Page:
Reduce Child Abuse & Domestic Violence
Child abuse and domestic violence can be attributed to father absence, and unfortunately, that’s no different when it comes to military families. Dads get deployed and are often away for long term duty assignments. Military children can experience the same effects as children whose fathers are physically absent from their lives.
Further, recent reports show an increase in child abuse in the military (Read the report here). It goes to figure that if a father is more involved with his family and children, understands the importance of his role as a father, and has the necessary skills to be a good father, then the occurrence of child abuse can be decreased.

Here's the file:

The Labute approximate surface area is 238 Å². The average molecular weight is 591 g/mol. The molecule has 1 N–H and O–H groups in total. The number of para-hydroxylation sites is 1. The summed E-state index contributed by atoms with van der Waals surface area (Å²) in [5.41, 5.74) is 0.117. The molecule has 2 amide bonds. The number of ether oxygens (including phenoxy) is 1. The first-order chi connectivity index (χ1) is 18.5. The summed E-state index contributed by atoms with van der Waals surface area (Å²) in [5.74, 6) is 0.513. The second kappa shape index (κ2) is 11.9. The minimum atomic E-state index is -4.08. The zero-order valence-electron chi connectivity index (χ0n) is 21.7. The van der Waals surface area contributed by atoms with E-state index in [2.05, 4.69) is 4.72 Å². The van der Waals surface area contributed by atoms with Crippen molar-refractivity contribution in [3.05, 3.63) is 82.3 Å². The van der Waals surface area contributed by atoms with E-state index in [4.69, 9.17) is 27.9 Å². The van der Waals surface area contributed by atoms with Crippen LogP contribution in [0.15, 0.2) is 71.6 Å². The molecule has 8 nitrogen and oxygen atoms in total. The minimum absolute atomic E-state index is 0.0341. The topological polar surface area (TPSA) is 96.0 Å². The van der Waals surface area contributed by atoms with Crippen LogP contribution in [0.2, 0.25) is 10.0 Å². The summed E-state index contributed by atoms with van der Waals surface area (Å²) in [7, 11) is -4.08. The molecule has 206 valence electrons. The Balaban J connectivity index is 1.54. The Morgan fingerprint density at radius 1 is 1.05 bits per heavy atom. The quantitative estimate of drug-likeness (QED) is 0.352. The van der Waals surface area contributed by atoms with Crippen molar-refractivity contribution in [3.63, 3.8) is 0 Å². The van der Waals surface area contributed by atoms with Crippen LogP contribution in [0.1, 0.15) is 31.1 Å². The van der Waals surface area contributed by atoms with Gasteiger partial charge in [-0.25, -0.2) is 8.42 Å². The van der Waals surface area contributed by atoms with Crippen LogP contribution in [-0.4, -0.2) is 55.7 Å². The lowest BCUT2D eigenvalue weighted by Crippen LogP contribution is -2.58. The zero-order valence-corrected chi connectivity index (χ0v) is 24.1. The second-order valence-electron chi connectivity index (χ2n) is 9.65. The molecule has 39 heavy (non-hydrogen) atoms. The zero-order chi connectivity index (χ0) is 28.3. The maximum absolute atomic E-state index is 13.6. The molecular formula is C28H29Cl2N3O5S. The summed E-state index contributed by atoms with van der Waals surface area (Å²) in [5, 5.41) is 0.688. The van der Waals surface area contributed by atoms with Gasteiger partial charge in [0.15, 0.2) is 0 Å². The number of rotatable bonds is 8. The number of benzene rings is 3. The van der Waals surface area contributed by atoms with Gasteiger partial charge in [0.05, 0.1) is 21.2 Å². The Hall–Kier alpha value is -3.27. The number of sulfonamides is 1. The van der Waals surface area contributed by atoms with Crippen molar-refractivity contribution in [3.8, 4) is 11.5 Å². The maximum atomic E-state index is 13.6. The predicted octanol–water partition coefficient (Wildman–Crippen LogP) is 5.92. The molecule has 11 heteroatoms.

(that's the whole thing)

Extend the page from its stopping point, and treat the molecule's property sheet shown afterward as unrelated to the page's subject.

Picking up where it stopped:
Children who grow up without their fathers are at greatest risk for child abuse. In fact, the presence of a child’s father in the home lowers the likelihood that a child will be abused. One possible reason for this connection is the very important role that fathers often play as the “protector” of their children. The facts are clear that children are safer when their dad lives in their home.
- The absence of a biological father contributes to increased risk of child maltreatment
- Compared to living with both parents, living in a single-parent home doubles the risk that a child will suffer physical, emotional, or educational neglect
- The overall rate of child abuse cases and neglect in single-parent households is 27.3 children per 1,000, whereas the rate of overall maltreatment in two-parent households is 15.5 per 1,000